Federal Trade Commission building and sign (l) Jeff Bezos in suit on grey background (r)

Mark Van Scyoc/Shutterstock Tinseltown/Shutterstock (Licensed)

Amazon claims FTC is harassing Jeff Bezos by asking him to testify about Prime

Amazon confirmed an FTC investigation into Prime and called the asks from Bezos ‘grossly unreasonable’


Jacob Seitz


Amazon accused the Federal Trade Commission (FTC) of harassing founder Jeff Bezos and CEO Andy Jassy by making “impossible-to-satisfy demands” during its investigation into Amazon Prime, according to a newly released filing.

The FTC has been investigating Amazon Prime since March 2021 and is reportedly looking into the user interface on Amazon.com and how it may have manipulated customers into signing up for Prime. Amazon’s attorneys, in the filing, said that the company was facing “burdensome” demands from the FTC, which the sent subpoenas to 20 Amazon employees at their homes back in July.

Business Insider first reported on the news of Amazon’s new filing.

Amazon requested that the FTC “quash or limit” the subpoenas that have been issued to Bezos and Jassy.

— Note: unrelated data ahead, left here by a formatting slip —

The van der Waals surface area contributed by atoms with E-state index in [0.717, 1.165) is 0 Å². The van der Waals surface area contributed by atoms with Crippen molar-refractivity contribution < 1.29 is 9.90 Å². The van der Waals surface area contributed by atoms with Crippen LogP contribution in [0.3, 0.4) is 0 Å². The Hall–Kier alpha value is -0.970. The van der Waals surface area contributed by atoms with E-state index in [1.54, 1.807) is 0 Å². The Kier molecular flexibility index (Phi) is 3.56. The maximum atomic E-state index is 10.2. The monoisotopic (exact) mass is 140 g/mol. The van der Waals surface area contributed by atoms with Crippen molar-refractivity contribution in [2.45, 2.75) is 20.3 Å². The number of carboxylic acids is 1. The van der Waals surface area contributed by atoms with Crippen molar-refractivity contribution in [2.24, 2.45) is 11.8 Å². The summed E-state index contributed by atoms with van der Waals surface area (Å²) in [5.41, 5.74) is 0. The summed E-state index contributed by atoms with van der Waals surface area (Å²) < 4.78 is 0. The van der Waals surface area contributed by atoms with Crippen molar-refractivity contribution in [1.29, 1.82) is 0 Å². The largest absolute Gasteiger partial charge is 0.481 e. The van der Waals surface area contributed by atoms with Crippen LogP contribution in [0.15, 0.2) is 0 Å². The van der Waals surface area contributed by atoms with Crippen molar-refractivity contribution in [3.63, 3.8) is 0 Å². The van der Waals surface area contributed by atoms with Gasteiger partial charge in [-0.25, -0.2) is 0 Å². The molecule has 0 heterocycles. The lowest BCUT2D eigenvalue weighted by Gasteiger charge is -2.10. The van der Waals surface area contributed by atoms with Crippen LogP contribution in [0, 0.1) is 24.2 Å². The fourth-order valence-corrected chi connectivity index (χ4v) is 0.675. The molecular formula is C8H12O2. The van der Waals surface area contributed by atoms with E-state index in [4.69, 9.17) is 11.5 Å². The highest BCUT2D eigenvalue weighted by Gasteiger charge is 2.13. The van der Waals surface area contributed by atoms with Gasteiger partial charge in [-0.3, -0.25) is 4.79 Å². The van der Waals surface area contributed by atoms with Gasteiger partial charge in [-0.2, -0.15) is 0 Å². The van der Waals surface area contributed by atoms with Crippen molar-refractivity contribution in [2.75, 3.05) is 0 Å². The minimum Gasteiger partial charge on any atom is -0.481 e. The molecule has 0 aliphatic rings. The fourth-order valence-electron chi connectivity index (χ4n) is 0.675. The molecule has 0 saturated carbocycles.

“Staff’s demand that Mr. Bezos and Mr. Jassy testify at an IH (individual hearing) on an open-ended list of topics on which they have no unique knowledge is grossly unreasonable, unduly burdensome, and calculated to serve no other purpose than to harass Amazon’s highest-ranking executives and disrupt its business operations,” the filing said.

The filing, originally from Aug. 5, confirms the investigation that has previously only been rumored. Amazon claims the FTC’s latest round of inquiries is becoming overly broad, and no longer focused just on Prime.

“The June 2022 [subpeona] is unworkable and unfair, reflecting less of a responsible effort to collect the facts about a variety of longstanding and highly popular subscription programs than a one-sided effort to force Amazon to meet impossible-to-satisfy demands,” the filing said. It “goes beyond Prime sign-up and cancellation to sweep in at least five additional subscription programs, each with their own unique facts, history, and personnel.”

Amazon’s attorneys said that Bezos’ testimony was unnecessary because the FTC has not identified a reason for him to speak on the matter, given the documentation it already provided

Amazon said the FTC is pursuing three days of testimony in the subpoenas with “one on Amazon Prime cancellation, one on Amazon Prime enrollment, and one on ‘other topics,’” which includes four additional Amazon-operated programs and one third-party Amazon program. 

It remains to be seen how the FTC will respond to the filing, but the fight between Amazon and the FTC is gearing up to be a high-stakes one for FTC Chair Lina Khan. Amazon has already asked Khan to recuse herself from the case.

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